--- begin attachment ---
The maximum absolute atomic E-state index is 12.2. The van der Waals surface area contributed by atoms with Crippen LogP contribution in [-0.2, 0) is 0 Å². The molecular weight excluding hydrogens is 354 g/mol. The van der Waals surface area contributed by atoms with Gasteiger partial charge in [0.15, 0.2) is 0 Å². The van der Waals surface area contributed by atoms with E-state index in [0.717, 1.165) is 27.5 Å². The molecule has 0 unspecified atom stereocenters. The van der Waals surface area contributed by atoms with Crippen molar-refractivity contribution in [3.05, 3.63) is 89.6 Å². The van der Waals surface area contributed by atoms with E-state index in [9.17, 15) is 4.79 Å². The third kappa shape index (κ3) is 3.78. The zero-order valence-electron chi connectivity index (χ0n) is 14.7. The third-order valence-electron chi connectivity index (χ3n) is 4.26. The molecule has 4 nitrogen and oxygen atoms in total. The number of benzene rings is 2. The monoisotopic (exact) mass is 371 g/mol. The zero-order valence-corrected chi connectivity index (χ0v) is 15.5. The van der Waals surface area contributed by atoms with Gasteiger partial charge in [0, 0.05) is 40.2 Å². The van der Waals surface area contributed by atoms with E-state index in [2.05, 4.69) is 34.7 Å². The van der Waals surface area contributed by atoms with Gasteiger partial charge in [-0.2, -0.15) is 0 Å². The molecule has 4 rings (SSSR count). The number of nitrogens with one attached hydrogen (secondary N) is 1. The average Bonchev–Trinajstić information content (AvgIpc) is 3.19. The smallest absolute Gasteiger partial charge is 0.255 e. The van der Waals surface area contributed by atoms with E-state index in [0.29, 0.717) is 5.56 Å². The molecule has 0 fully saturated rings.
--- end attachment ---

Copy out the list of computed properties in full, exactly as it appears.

The maximum absolute atomic E-state index is 12.2. The van der Waals surface area contributed by atoms with Crippen LogP contribution in [-0.2, 0) is 0 Å². The molecular weight excluding hydrogens is 354 g/mol. The van der Waals surface area contributed by atoms with Gasteiger partial charge in [0.15, 0.2) is 0 Å². The van der Waals surface area contributed by atoms with E-state index in [0.717, 1.165) is 27.5 Å². The molecule has 0 unspecified atom stereocenters. The van der Waals surface area contributed by atoms with Crippen molar-refractivity contribution in [3.05, 3.63) is 89.6 Å². The van der Waals surface area contributed by atoms with E-state index in [9.17, 15) is 4.79 Å². The third kappa shape index (κ3) is 3.78. The zero-order valence-electron chi connectivity index (χ0n) is 14.7. The third-order valence-electron chi connectivity index (χ3n) is 4.26. The molecule has 4 nitrogen and oxygen atoms in total. The number of benzene rings is 2. The monoisotopic (exact) mass is 371 g/mol. The zero-order valence-corrected chi connectivity index (χ0v) is 15.5. The van der Waals surface area contributed by atoms with Gasteiger partial charge in [0, 0.05) is 40.2 Å². The van der Waals surface area contributed by atoms with E-state index in [2.05, 4.69) is 34.7 Å². The van der Waals surface area contributed by atoms with Gasteiger partial charge in [-0.2, -0.15) is 0 Å². The molecule has 4 rings (SSSR count). The number of nitrogens with one attached hydrogen (secondary N) is 1. The average Bonchev–Trinajstić information content (AvgIpc) is 3.19. The smallest absolute Gasteiger partial charge is 0.255 e. The van der Waals surface area contributed by atoms with E-state index in [0.29, 0.717) is 5.56 Å². The molecule has 0 fully saturated rings.